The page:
Recently, an appellate court issued an opinion in a car accident case that raised an interesting issue that frequently comes up in Florida car accident cases. The case involved an accident between an employee who was on his way home from work and the plaintiff. The plaintiff attempted to hold the employee’s employer liable for his injuries under the theory of vicarious liability. However, the court rejected the plaintiff’s claim based on the “coming-and-going” rule.
The Facts of the Case
The plaintiff was walking along the sidewalk when he was struck by a vehicle that had just been hit by another car that was being driven by a county public defender (the “employee”). The employee was on his way home from work at the time of the accident.
The employee worked for the county, which did not officially require that the employee have his own car. However, the employee’s job required that he go to numerous courthouses, visit clients in prison, and go to crime scenes in various cities. Thus, essentially, the job would not be possible without a car.
The plaintiff filed a personal injury lawsuit against the employee and the county. The plaintiff argued that the accident occurred during the scope of the employee’s employment because he was essentially required to have a car. The county argued that, while the employee did frequently use his car for work reasons, he did not do so on that day.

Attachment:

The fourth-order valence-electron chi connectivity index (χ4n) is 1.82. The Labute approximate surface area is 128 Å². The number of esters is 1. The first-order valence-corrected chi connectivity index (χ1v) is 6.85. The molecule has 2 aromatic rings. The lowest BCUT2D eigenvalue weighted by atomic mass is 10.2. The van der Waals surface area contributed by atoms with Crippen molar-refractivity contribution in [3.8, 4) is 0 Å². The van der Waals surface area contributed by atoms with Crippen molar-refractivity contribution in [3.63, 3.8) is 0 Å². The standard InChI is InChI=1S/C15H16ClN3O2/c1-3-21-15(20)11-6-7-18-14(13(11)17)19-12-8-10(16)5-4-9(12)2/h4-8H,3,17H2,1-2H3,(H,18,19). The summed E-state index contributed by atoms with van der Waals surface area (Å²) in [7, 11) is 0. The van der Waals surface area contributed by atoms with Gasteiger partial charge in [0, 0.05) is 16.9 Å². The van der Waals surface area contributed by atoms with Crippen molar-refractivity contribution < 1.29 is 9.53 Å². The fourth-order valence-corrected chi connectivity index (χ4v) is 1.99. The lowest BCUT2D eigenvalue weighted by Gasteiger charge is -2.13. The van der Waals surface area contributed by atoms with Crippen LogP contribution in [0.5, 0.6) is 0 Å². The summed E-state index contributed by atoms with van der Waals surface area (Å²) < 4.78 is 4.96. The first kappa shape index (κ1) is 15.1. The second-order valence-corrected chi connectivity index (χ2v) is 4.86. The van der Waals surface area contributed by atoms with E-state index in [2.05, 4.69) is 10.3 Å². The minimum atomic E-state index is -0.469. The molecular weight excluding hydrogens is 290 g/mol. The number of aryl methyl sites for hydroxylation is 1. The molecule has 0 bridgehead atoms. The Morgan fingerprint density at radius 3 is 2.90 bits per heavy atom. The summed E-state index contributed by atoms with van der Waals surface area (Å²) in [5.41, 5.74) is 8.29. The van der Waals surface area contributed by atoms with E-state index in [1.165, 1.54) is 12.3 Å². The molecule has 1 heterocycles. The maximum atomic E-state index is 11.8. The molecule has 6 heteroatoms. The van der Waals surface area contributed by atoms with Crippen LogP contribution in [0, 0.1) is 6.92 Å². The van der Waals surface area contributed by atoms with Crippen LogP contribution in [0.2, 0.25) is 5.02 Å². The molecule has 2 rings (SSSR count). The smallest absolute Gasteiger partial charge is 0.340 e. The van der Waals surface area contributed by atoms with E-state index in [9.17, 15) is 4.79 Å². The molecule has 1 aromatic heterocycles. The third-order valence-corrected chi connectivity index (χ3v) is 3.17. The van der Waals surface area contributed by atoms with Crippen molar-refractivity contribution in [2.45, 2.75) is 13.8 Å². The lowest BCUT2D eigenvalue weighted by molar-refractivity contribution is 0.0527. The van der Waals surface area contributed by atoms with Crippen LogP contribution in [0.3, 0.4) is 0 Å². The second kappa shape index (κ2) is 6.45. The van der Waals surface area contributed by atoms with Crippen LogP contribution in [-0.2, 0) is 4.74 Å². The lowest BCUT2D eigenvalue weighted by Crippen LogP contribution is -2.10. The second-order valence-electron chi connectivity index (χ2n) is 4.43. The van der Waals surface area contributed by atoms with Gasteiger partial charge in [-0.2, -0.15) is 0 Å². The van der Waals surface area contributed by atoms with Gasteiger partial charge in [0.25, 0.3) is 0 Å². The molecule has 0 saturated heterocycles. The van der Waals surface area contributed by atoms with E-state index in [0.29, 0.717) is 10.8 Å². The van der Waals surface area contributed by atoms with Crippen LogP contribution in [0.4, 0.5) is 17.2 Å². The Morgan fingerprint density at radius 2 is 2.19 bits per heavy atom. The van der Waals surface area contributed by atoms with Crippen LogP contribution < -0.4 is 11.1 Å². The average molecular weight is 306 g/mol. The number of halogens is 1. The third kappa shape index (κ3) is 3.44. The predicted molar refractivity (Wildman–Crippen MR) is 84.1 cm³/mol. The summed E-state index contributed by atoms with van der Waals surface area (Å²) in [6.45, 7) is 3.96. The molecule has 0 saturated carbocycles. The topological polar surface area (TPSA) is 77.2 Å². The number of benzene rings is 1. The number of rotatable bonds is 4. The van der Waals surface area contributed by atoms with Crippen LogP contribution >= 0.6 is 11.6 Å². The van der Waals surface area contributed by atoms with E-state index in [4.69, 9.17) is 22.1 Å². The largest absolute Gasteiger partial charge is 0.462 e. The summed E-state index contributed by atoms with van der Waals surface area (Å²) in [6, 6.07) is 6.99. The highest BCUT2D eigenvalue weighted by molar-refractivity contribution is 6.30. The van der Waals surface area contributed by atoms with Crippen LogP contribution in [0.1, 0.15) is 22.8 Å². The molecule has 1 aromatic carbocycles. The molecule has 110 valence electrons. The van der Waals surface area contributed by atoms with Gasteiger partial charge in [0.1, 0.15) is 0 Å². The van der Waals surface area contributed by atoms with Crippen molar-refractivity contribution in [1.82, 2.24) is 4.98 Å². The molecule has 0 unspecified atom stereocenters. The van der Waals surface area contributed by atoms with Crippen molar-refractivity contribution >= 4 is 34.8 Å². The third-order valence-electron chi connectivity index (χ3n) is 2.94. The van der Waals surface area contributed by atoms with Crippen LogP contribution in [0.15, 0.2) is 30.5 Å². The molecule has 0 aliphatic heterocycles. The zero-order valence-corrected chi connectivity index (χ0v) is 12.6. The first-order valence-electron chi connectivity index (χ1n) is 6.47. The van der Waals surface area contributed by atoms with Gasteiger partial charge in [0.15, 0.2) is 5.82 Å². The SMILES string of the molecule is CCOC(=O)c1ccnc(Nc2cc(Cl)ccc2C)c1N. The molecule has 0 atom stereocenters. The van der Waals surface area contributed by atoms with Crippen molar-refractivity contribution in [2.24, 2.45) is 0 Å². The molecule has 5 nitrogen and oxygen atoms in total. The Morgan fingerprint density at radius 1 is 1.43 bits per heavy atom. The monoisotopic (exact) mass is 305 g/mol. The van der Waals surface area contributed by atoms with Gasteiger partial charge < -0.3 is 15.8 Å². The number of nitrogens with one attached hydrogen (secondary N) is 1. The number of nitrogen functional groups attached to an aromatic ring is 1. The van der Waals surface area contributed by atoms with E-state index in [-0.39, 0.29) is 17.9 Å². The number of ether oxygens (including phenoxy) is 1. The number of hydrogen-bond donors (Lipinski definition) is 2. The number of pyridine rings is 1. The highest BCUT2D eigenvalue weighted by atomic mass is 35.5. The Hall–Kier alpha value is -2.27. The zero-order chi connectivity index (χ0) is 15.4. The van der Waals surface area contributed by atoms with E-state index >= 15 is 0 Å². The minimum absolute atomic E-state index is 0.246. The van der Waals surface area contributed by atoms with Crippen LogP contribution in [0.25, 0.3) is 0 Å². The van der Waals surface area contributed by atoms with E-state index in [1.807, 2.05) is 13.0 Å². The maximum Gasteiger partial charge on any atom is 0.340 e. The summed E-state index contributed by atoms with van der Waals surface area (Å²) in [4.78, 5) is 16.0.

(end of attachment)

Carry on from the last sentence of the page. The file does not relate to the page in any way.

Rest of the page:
The Court’s Decision
The court held that this case fit under the “coming-and-going” rule. Under the coming-and going rule, an employer cannot be held liable for an accident that occurs during an employee’s regular commute to or from work. The court acknowledged that there is an exception when the employer requires an employee to maintain their own personal vehicle for work reasons, or derives some other benefit from the employee’s use of their own car. However, the court determined that neither of those situations applied here.
The court distinguished this case from one where the employer official required an employee to have their own car on the basis that in this case, the employee would occasionally take public transportation when it was convenient. Indeed, the court noted that the employee would have taken it more often had he lived closer to a station. Essentially, the court seemed concerned with broadly exposing employers to liability in situations where an employee does not officially need their own car, but the real-life practicalities of the job essentially require it.
Have You Been Injured in a South Florida Car Accident?
If you or a loved one has recently been injured in a South Florida car accident, the attorney at the law firm of Friedman Rodman & Frank can help. At Friedman Rodman & Frank, we represent injury victims in all types of Florida personal injury claims, including those car accidents caused by negligent employees. With decades of experience handling Florida personal injury cases, we know what it takes to succeed on behalf of our clients. We aggressively represent our clients’ interests throughout the process, while dutifully keeping them informed. To learn more, call 877-448-8585 to schedule a free consultation today.
More Blog Posts:
Accident Victim’s Failure to Provide Immediate Notice of Case May Preclude Recovery, South Florida Personal Injury Lawyers Blog, published June 19, 2017.
Court Limits Employer’s Duty in Recent Case Stemming from Pedestrian-Railroad Fatality, South Florida Personal Injury Lawyers Blog, published July 5, 2018.